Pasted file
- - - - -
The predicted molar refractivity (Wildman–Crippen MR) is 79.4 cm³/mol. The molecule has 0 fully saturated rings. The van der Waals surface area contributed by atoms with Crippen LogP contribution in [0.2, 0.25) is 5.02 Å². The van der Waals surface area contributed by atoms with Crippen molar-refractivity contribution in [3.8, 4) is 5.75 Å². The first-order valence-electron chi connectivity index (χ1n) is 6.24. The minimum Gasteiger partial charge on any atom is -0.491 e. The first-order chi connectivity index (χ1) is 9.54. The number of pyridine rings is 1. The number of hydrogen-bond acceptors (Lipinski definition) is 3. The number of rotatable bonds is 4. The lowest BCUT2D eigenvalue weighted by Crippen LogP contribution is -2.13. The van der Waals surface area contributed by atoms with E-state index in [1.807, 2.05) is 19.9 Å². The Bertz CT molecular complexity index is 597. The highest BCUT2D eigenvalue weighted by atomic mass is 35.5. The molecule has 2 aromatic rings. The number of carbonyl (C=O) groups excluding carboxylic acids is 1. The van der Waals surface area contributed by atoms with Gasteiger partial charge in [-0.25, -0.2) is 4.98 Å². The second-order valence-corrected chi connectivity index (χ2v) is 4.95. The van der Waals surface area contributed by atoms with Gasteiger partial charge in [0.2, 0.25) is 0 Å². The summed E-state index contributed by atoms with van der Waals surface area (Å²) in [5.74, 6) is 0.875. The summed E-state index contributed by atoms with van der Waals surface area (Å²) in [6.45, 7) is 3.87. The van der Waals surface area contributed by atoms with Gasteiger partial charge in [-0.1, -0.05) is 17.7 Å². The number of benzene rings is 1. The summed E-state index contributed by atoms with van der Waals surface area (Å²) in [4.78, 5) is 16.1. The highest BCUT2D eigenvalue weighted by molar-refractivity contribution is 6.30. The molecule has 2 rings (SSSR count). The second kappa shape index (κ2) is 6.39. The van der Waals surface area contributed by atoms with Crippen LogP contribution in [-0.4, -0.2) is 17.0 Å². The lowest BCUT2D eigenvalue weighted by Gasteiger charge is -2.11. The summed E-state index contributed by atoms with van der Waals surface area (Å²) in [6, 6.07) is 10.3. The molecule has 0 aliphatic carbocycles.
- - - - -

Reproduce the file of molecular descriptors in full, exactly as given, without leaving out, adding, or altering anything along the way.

The predicted molar refractivity (Wildman–Crippen MR) is 79.4 cm³/mol. The molecule has 0 fully saturated rings. The van der Waals surface area contributed by atoms with Crippen LogP contribution in [0.2, 0.25) is 5.02 Å². The van der Waals surface area contributed by atoms with Crippen molar-refractivity contribution in [3.8, 4) is 5.75 Å². The first-order valence-electron chi connectivity index (χ1n) is 6.24. The minimum Gasteiger partial charge on any atom is -0.491 e. The first-order chi connectivity index (χ1) is 9.54. The number of pyridine rings is 1. The number of hydrogen-bond acceptors (Lipinski definition) is 3. The number of rotatable bonds is 4. The lowest BCUT2D eigenvalue weighted by Crippen LogP contribution is -2.13. The van der Waals surface area contributed by atoms with E-state index in [1.807, 2.05) is 19.9 Å². The Bertz CT molecular complexity index is 597. The highest BCUT2D eigenvalue weighted by atomic mass is 35.5. The molecule has 2 aromatic rings. The number of carbonyl (C=O) groups excluding carboxylic acids is 1. The van der Waals surface area contributed by atoms with Gasteiger partial charge in [-0.25, -0.2) is 4.98 Å². The second-order valence-corrected chi connectivity index (χ2v) is 4.95. The van der Waals surface area contributed by atoms with Gasteiger partial charge in [0.2, 0.25) is 0 Å². The summed E-state index contributed by atoms with van der Waals surface area (Å²) in [5.74, 6) is 0.875. The summed E-state index contributed by atoms with van der Waals surface area (Å²) in [6.45, 7) is 3.87. The van der Waals surface area contributed by atoms with Gasteiger partial charge in [-0.1, -0.05) is 17.7 Å². The number of benzene rings is 1. The summed E-state index contributed by atoms with van der Waals surface area (Å²) in [4.78, 5) is 16.1. The highest BCUT2D eigenvalue weighted by molar-refractivity contribution is 6.30. The molecule has 2 rings (SSSR count). The second kappa shape index (κ2) is 6.39. The van der Waals surface area contributed by atoms with Crippen LogP contribution in [-0.4, -0.2) is 17.0 Å². The lowest BCUT2D eigenvalue weighted by Gasteiger charge is -2.11. The summed E-state index contributed by atoms with van der Waals surface area (Å²) in [6, 6.07) is 10.3. The molecule has 0 aliphatic carbocycles.